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From Banking and Finance Law Daily, December 7, 2015

Massachusetts debt collector pays $2.5M for failing to verify bad debts

By Lisa M. Goolik, J.D.

The Consumer Financial Protection Bureau has ordered a Massachusetts debt collection firm, EOS CCA, to refund approximately $743,000 to consumers, and pay a $1.85 million civil money penalty for allegedly violating the Fair Debt Collection Practices Act, the Fair Credit Reporting Act, and the Dodd-Frank Act. According to the consent order, EOS failed to verify a portfolio of cellphone accounts prior to reporting and collecting on the accounts. The debt collector also provided inaccurate information to credit reporting companies about the debt and failed to correct reported information that it had determined was inaccurate.

“After buying a portfolio of debt, EOS soon learned of several red flags that raised doubts about the debt’s validity. Even so, EOS still proceeded to collect certain disputed and unverified debts,” said CFPB Director Richard Cordray. “It is unacceptable that consumers were harmed by these practices and that the company supplied inaccurate information to the credit reporting companies, so today we are taking action to stop it.”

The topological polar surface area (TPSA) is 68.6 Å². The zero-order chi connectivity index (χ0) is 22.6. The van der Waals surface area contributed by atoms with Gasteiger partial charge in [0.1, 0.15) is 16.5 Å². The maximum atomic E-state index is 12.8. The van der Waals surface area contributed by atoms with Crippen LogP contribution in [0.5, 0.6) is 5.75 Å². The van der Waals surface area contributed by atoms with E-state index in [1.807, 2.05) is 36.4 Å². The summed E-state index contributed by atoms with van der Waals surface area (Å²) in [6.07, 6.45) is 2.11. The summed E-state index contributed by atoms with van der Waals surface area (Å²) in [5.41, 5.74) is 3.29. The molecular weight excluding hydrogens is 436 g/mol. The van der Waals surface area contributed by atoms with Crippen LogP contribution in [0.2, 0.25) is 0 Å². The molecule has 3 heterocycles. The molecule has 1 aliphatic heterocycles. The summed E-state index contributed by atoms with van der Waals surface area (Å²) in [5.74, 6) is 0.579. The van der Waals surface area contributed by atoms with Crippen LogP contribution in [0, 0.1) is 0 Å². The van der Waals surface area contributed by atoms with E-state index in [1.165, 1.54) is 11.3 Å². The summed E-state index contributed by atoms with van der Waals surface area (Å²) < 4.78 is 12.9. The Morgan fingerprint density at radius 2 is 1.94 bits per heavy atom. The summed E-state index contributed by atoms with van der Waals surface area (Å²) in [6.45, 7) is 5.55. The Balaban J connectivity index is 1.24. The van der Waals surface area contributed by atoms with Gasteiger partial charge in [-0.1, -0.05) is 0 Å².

Red flags. The CFPB alleged that in 2012, EOS purchased a portfolio of more than three million cellphone accounts with a total face value of $2.3 billion from AT&T. Just a few months after acquiring the accounts, EOS discovered that, contrary to the sales agreement with AT&T, the portfolio contained fraudulent, already paid, or already settled debts.

However, an investigation by the CFPB found that EOS continued to collect and report on the debts, without verifying that those debts remained outstanding. When consumers disputed the debts, EOS had difficulty getting AT&T to provide sufficient, and in some cases, any documentation to verify the debts.

In addition, shortly after it started collecting on the portfolio, EOS reported to the credit reporting companies that all three million of the debts were disputed by consumers, when EOS knew not all of the accounts had been disputed. EOS removed the dispute flags, only to reinsert the dispute flags a month later.

As a result, consumers paid debts they did not owe or had no obligation to pay—EOS collected approximately $743,000 on more than 2,000 accounts that consumers disputed and that EOS did not verify. The consent order requires EOS to provide a full refund to those consumers.

Consent order. In addition to paying the civil money penalty and refund, EOS must cease collecting and reporting on disputed AT&T debt. For the next five years, the consent order requires also that EOS review original account-level documents verifying a debt before collecting on it. During that time, EOS is also prohibited from reselling the debts it buys to other debt collectors.

Companies: AT&T; EOS CCA

MainStory: TopStory CFPB ConsumerCredit DebtCollection DoddFrankAct EnforcementActions FairCreditReporting MarylandNews

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